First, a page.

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The National Oceanic and Atmospheric Administration wasted no time returning from the shutdown and extended restrictions on shipping in an area off Cape Cod on the way into Boston Harbor to protect the highly endangered Northern right whale. The “Ship Strike Rule” mandates speed restrictions of no more than 10 knots for vessels 65 feet or greater in certain locations and at certain times of the year along the east coast of the United States.
Sea level rise caused by rapidly melting ice sheets in Greenland is now even more likely to adversely impact the most vulnerable coastal cities: Shanghai, Hong Kong, Osaka (Japan), Rio de Janeiro, and Miami, according to a news report in The Guardian. A new study published by the National Academies of Sciences led by scientists from Ohio State found that ice loss between 2003 and 2013 was greater than previously thought because in addition to glaciers, a greater amount of melting during that time came from ice sheets in the southwest region of the island, which is largely glacier-free and had not been as closely studied in the past.
The Miami Herald reported yesterday that the Key West City Commission on Tuesday unanimously voted to ban the sale of sunscreens that contain two ingredients — oxybenzone and octinoxate — that a growing body of scientific evidence says harm coral reefs. While opponents to the ban claim that it will increase rates of skin cancer City […]
A new study published by the National Academy of Sciences delivered some sobering news on Monday — that Antarctica is losing ice at a rate six times faster than it has in the past. According to CNN, the rate of ice loss has increased each decade over the last 40 years — from a loss of 40 gigatons (a gigaton is one billion tons) per year from in the decade from 1979 to 1990 to a loss of 252 gigatons per year in the decade from 2009 to 2017. And Axios explained that this finding is “important” because “previous studies had regarded that part of the continent as stable or not yet undergoing a net loss.”
Oceans are heating up at a rate as much as 40% faster than the global consensus of scientists studying climate change had previously predicted. A team of scientists looking at the numerous recent studies which made that claim have now validated those studies’ conclusions based on ocean heat content (OHC) observations (actual ocean temperature data), according to a new report published in the journal Science on Friday. It also validates (as if we needed more proof) that the planet is clearly warming.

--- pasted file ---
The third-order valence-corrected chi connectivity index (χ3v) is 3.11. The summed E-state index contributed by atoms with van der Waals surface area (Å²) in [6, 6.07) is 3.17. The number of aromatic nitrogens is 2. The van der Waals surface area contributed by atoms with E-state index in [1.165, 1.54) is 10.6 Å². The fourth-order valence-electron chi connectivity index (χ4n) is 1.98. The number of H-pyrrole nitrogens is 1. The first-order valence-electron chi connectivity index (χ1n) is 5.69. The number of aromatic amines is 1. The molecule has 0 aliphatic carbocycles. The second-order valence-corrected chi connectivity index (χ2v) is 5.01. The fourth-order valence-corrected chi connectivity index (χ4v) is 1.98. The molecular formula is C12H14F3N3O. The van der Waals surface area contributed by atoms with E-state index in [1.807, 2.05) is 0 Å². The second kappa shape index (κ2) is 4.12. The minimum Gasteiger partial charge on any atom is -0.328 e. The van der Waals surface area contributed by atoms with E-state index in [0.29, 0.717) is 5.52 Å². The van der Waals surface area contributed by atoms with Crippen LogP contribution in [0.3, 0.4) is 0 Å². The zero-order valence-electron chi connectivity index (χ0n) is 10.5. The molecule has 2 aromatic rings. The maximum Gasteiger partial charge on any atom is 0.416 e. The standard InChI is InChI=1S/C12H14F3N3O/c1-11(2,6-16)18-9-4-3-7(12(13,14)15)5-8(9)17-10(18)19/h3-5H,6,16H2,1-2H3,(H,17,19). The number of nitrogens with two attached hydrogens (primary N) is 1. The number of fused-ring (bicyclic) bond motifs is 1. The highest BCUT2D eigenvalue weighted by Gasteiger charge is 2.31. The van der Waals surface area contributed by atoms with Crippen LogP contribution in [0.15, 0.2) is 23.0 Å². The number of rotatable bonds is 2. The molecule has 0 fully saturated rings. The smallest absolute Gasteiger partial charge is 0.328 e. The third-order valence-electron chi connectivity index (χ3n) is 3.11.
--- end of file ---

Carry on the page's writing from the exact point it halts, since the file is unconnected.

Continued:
Why This Matters: Science matters. The more data scientists have to work with, the better they can understand the changes that are wreaking havoc with our planet. With more ocean observing sensors, which could be much more beneficial if we expanded the network of buoys and added sensors to more ships, we would not have to fill in nearly so many gaps and could do a much better job of forecasting risks and impacts, such as sea level rise, coral bleaching, and ocean acidification. As the experts who conducted the review said, “There is a clear need to continue to improve the ocean observation and analysis system to provide better estimates of OHC, because it will enable more refined regional projections of the future.”
A new “front” opened yesterday in the fight to ensure that the world’s ocean resources are used sustainably, with the launch of the Stephenson Ocean Security Project at the Center for Strategic and International Studies (CSIS). The Project’s web site explains its objective — to raise awareness about the ways that competition for marine resources contributes to instability and geopolitical risk for the United States.
Why This Matters: Full disclosure — I (Monica) have had a long standing interest in the issue of ocean resources and national security, and have been working to help CSIS get the ball rolling on the project. I believe that if you substituted the word “oil” for “fish” in the paragraphs above, no one would even blink at the national security implications and environmental significance of this work. Fish in my view could be even more important than oil to a larger segment of the public globally — those in the developing world who don’t have cars but do eat fish. The resources available at the Department of Defense (both technical and financial) could be a game changer for efforts to ensure ocean sustainability into the future.
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